Treated blood pressure, rather than pretreatment, predicts survival in hypertensive patients A report from the DHSS Hypertension Care Computing Project (DHCCP)


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Abstract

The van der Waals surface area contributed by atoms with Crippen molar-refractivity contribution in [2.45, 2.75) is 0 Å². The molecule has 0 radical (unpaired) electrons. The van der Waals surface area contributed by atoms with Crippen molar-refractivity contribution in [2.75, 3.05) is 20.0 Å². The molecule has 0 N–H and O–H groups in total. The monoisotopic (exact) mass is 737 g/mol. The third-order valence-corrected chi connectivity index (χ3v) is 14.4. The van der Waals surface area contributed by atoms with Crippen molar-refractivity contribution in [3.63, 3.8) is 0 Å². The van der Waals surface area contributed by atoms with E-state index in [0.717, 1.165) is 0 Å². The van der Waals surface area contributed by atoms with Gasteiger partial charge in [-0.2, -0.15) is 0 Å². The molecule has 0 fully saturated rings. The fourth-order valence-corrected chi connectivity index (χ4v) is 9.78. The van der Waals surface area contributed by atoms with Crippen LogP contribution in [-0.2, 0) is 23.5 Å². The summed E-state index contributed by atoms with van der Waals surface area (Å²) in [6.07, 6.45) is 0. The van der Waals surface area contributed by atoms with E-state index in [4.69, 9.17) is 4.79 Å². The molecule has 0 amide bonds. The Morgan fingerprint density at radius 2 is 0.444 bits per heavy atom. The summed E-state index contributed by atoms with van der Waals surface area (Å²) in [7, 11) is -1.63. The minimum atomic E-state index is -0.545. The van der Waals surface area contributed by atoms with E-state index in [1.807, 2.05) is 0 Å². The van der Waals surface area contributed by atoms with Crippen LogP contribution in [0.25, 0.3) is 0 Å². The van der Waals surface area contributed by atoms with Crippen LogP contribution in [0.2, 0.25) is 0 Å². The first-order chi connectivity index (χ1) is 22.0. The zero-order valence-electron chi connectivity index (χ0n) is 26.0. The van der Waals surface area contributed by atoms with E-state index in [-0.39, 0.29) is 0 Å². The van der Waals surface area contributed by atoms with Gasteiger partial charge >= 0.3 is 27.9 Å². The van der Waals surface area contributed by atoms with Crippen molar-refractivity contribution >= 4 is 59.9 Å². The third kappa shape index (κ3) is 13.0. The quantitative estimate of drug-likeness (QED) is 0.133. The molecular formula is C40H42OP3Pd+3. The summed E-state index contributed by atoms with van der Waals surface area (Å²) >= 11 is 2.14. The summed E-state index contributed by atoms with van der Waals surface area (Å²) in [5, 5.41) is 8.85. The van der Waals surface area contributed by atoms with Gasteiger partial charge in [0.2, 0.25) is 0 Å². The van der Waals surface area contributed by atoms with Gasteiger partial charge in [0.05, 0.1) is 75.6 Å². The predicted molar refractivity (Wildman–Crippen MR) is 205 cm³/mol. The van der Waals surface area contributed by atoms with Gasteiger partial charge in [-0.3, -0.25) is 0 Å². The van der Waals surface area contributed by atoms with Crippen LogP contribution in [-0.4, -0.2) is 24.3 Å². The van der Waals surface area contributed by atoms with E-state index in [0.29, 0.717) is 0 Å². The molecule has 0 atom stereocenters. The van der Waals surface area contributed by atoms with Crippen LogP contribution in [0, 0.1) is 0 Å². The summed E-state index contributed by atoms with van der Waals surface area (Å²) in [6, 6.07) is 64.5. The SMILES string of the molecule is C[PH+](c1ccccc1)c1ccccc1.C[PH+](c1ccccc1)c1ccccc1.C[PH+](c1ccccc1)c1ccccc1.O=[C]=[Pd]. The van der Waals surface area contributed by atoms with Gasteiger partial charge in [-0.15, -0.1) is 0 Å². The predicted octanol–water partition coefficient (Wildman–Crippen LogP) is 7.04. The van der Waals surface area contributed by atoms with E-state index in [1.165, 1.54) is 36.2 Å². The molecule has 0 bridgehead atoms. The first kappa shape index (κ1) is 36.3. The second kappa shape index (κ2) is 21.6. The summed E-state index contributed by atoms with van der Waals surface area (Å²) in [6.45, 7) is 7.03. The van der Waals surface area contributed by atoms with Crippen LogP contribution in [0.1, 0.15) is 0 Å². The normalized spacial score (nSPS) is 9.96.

A group of hypertensive patients (n=2855) with an untreated diastolic blood pressure ≥90 mmHg were followed in the Department of Health and Social Security (DHSS) Hypertension Care Computing Project (DHCCP) for periods of up to 10 years. During this period 191 of these patients died. Survival was assessed in relation to pretreatment blood pressure levels and blood pressure achieved during treatment.The blood pressure during treatment was a useful predictor of mortality, but the pretreatment pressure was not. After adjusting for age, mortality was particularly related to the height of the systolic and diastolic blood pressure during the second and third years of treatment. In men, age-standardized 5-year mortality was >10% in those with a first year treated systolic pressure >150 mmHg or a diastolic pressure >95 mmHg. In women, age standardized 5-year mortality was >5% with the same levels of treated blood pressure. The longest survival occurred with the lowest bands of treated pressure, i.e. systolic pressure <140 and diastolic pressure <90 mmHg; the 5-year mortality being < 7% in men and < 3% in women.Treated systolic and diastolic pressures were useful in predicting death from ischaemic heart disease (IHD).

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